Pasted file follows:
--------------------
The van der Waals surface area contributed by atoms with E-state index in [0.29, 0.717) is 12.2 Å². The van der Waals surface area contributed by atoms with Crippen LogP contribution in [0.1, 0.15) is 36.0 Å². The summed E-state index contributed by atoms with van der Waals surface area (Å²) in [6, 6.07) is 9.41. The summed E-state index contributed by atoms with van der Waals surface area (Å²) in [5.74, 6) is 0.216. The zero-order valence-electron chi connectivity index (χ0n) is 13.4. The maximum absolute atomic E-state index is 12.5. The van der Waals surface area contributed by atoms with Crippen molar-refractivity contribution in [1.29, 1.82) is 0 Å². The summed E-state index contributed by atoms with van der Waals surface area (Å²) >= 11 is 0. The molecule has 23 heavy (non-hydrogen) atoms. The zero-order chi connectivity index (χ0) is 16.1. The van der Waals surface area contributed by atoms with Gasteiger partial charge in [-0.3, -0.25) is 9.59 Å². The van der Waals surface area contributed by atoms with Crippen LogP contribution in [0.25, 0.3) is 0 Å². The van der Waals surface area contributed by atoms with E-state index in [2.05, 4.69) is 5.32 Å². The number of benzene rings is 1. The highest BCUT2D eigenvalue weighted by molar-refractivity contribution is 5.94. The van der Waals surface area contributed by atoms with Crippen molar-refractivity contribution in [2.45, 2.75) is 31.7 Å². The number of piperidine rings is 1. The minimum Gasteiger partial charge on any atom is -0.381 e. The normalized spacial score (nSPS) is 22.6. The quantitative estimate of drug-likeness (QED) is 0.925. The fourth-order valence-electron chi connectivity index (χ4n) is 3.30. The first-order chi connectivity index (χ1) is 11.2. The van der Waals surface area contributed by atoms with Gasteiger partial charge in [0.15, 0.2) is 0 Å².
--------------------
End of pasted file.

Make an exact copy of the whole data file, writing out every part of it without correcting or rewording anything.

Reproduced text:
The van der Waals surface area contributed by atoms with E-state index in [0.29, 0.717) is 12.2 Å². The van der Waals surface area contributed by atoms with Crippen LogP contribution in [0.1, 0.15) is 36.0 Å². The summed E-state index contributed by atoms with van der Waals surface area (Å²) in [6, 6.07) is 9.41. The summed E-state index contributed by atoms with van der Waals surface area (Å²) in [5.74, 6) is 0.216. The zero-order valence-electron chi connectivity index (χ0n) is 13.4. The maximum absolute atomic E-state index is 12.5. The van der Waals surface area contributed by atoms with Crippen molar-refractivity contribution in [1.29, 1.82) is 0 Å². The summed E-state index contributed by atoms with van der Waals surface area (Å²) >= 11 is 0. The molecule has 23 heavy (non-hydrogen) atoms. The zero-order chi connectivity index (χ0) is 16.1. The van der Waals surface area contributed by atoms with Gasteiger partial charge in [-0.3, -0.25) is 9.59 Å². The van der Waals surface area contributed by atoms with Crippen LogP contribution in [0.25, 0.3) is 0 Å². The van der Waals surface area contributed by atoms with E-state index in [2.05, 4.69) is 5.32 Å². The number of benzene rings is 1. The highest BCUT2D eigenvalue weighted by molar-refractivity contribution is 5.94. The van der Waals surface area contributed by atoms with Crippen molar-refractivity contribution in [2.45, 2.75) is 31.7 Å². The number of piperidine rings is 1. The minimum Gasteiger partial charge on any atom is -0.381 e. The normalized spacial score (nSPS) is 22.6. The quantitative estimate of drug-likeness (QED) is 0.925. The fourth-order valence-electron chi connectivity index (χ4n) is 3.30. The first-order chi connectivity index (χ1) is 11.2. The van der Waals surface area contributed by atoms with Gasteiger partial charge in [0.15, 0.2) is 0 Å².